Cyberwarfare / Nation-State Attacks , Fraud Management & Cybercrime , Social Engineering

Iranian Hackers Targeting Middle East Experts

Tehran-Aligned Group Mint Sandstorm Uses Israel-Hamas Conflict as a Lure
Iranian Hackers Targeting Middle East Experts
The Milad Tower in downtown Tehran, Iran, in a photo taken on Aug. 2, 2023 (Image: Shutterstock)

Hackers aligned with the Iranian state are masquerading as journalists to target Israel-Hamas war experts and deploy a new custom backdoor that supports the Iranian government's spying agenda.

See Also: Webinar | Everything You Can Do to Fight Social Engineering and Phishing

"High-profile" figures tracking Middle Eastern affairs from Belgium, France, Gaza, Israel, the United Kingdom and the United States are prime targets, Microsoft's threat intelligence team said Wednesday. Victims receive bespoke phishing lures related to the Israel-Hamas conflict from supposed journalists and other high-profile individuals. Operators build trust with the targets before attempting to deliver malware.

"It's possible this campaign is an attempt to gather perspectives on events related to the war from individuals across the ideological spectrum," Microsoft said.

The Redmond giant called the group, which it tracks as Mint Sandstorm - also known as Charming Kitten - "technically and operationally mature" due to its connection with the intelligence arm of the Islamic Revolutionary Guard Corps.

Mint Sandstorm's latest campaign included use of a novel backdoor malware dubbed MediaPl, which masquerades as Windows Media Player. The backdoor is capable of sending encrypted communication to its command-and-control server. It can also pause and retry communications and shut itself down.

Microsoft observed another Mint Sandstorm PowerShell-based backdoor malware, dubbed MischiefTut, which facilitates the deployment of additional tools and provides reconnaissance. MischiefTut enables threat actors to execute commands on compromised systems and transmit the results to servers controlled by the attackers.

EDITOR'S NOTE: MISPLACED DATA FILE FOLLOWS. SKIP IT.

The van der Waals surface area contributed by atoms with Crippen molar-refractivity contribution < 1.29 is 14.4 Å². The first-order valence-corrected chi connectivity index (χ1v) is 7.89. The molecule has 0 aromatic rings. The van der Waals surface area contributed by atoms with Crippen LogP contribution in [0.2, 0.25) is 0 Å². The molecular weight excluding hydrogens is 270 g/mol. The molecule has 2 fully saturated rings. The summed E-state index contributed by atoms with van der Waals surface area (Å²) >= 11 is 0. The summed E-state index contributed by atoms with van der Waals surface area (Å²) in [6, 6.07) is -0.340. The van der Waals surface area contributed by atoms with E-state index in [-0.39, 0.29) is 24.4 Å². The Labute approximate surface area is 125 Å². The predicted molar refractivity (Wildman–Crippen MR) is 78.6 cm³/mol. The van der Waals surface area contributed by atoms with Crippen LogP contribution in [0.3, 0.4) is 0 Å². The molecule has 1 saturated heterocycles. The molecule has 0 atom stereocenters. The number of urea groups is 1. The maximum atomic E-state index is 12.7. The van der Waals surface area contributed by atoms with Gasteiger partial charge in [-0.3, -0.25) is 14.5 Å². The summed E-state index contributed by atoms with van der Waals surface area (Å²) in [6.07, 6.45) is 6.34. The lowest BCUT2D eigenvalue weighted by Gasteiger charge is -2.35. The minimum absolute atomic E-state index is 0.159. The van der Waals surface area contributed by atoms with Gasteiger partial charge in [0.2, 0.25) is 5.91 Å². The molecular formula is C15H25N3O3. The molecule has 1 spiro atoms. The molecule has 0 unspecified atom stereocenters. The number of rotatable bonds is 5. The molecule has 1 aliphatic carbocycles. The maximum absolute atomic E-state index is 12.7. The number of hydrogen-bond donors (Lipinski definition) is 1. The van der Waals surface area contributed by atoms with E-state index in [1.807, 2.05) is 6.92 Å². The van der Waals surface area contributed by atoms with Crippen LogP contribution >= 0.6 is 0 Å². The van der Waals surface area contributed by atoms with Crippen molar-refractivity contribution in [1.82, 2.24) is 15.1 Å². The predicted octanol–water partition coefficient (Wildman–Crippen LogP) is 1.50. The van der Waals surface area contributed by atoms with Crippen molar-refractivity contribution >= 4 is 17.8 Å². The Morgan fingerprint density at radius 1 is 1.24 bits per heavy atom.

This Iranian threat actor regularly updates its malware arsenal to support espionage activities and uses bespoke phishing lures to trick targets (see: Iranian APT Group Charming Kitten Updates Powerstar Backdoor).

The threat actor is historically "known to conduct resource-intensive social engineering campaigns that target journalists, researchers, professors, or other individuals with insights or perspective on security and policy issues of interest to Tehran," Microsoft said.

German intelligence warned in August 2023 of an increase in Iranian espionage. Cybersecurity firm Eset in a September report said Mint Sandstorm had used a then-previously unseen backdoor to target at least 32 organizations in Israel (see: Iranian Hackers 'Ballistic Bobcat' Deploy New Backdoor).

About the Author

Mihir Bagwe

Mihir Bagwe

Principal Correspondent, Global News Desk, ISMG

Bagwe previously worked at CISO magazine, reporting the latest cybersecurity news and trends and interviewing cybersecurity subject matter experts.

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